And scientists are also suspect of other potentially climate change–infused weed species. Ziska says there are concerns that other specific plant allergens are worsening due to climate change. His research group is working with Rutgers University in New Jersey and the Environmental Protection Agency to begin assessing pollen production and season length for other annual weeds like lambsquarters, mugwort, and plaintain, in addition to ragweed.

Consuming less, using less energy, eating organic, and demanding that clean energy subsidies replace incentives to fund dirty fossil fuels like coal, oil, and natural gas that make us sick are all important tactics to help stabilize global climate and protect our health. It's also important to realize that we've already set ourselves up for a lifetime of climate-related problems. Here's how to deal with the allergy aspect as we all work to keep things from getting worse.

Here are some solutions to think about now, before ragweed allergies strike later this year:

• Make sure you're actually allergic to ragweed. It may sound silly, but allergists recommend being tested to confirm you're allergic to what you actually think is making you sneeze. If ragweed is really making your life miserable (the longer you're exposed to the allergen, the worse the symptoms become), consider getting allergy shots. The ongoing climate shift could be a cue to reassess your antiallergy options. "It might make people who previously had mild ragweed seasons to consider interventions they hadn't though of before, like getting ragweed allergy shots," says study coauthor Jay Portnoy, MD, chief of allergy, asthma, and immunology at Children's Mercy Hospitals and Clinics in Kansas City, MO.

• Plan vacations accordingly. For many people, February still marks the cold season, months away from hay fever hell. But take your ragweed allergy into consideration as you plan this year's summer or fall getaway. Dr. Bassett notes that pollen counts are generally lower around water. So if you vacation during prime ragweed allergy season—summer and fall, or year-round in places like Florida or Hawaii—plan some time on the beach or around rivers and lakes for some ragweed relief.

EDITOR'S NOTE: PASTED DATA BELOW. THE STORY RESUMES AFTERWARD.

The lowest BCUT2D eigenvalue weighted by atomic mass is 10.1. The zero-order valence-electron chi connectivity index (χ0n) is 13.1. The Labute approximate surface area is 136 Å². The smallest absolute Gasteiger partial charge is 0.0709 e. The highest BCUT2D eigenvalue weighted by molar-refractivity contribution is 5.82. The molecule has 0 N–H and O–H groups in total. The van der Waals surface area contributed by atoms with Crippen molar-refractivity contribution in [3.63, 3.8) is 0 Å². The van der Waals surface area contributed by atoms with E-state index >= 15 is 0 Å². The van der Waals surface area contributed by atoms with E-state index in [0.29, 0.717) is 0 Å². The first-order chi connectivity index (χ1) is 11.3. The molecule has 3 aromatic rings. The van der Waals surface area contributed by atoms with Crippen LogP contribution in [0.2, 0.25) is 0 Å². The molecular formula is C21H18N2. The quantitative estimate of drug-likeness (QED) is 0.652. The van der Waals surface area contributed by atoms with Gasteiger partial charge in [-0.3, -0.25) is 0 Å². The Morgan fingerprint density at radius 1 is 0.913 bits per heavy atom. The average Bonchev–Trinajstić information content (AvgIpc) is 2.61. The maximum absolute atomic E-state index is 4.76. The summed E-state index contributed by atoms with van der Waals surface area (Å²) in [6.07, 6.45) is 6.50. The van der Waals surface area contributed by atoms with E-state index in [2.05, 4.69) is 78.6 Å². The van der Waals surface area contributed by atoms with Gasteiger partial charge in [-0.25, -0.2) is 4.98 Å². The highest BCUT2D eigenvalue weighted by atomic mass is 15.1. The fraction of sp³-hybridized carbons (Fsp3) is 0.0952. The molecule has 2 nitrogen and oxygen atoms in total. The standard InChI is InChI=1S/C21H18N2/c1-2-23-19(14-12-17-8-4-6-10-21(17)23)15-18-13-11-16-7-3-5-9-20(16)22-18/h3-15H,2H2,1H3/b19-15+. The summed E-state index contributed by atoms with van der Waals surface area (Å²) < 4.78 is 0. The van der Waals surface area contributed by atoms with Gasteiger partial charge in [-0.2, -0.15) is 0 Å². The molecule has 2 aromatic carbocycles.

• Create better indoor air. Now's the perfect time to grow your own houseplants for free. They should be flourishing by ragweed season. While houseplants can't rid your air of pollens you're allergic to, certain houseplants can counteract indoor air pollution that further aggravates your allergy problem.

If you do start to experience allergy symptoms, try a natural allergy remedy!

Originally Published: February 23, 2011


Published on: February 23, 2011

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Climate change - an upside

Yes, the extended growing season means more ragweed, but as noted it also extends the season for lambsquarters, mugwort, and plaintain, which for those of us who have discovered their uses is a huge plus! Between lambsquarters, purslane and dandelions my spring and summer larder is full of healthy greens (I keep my entire property organic). Mugwort and plantain have their uses as well if you do a bit of reading! Too bad ragweed doesn't have much in the way of redeeming value - and worse, the lovely goldenrod is often still blamed for the effects of ragweed :-(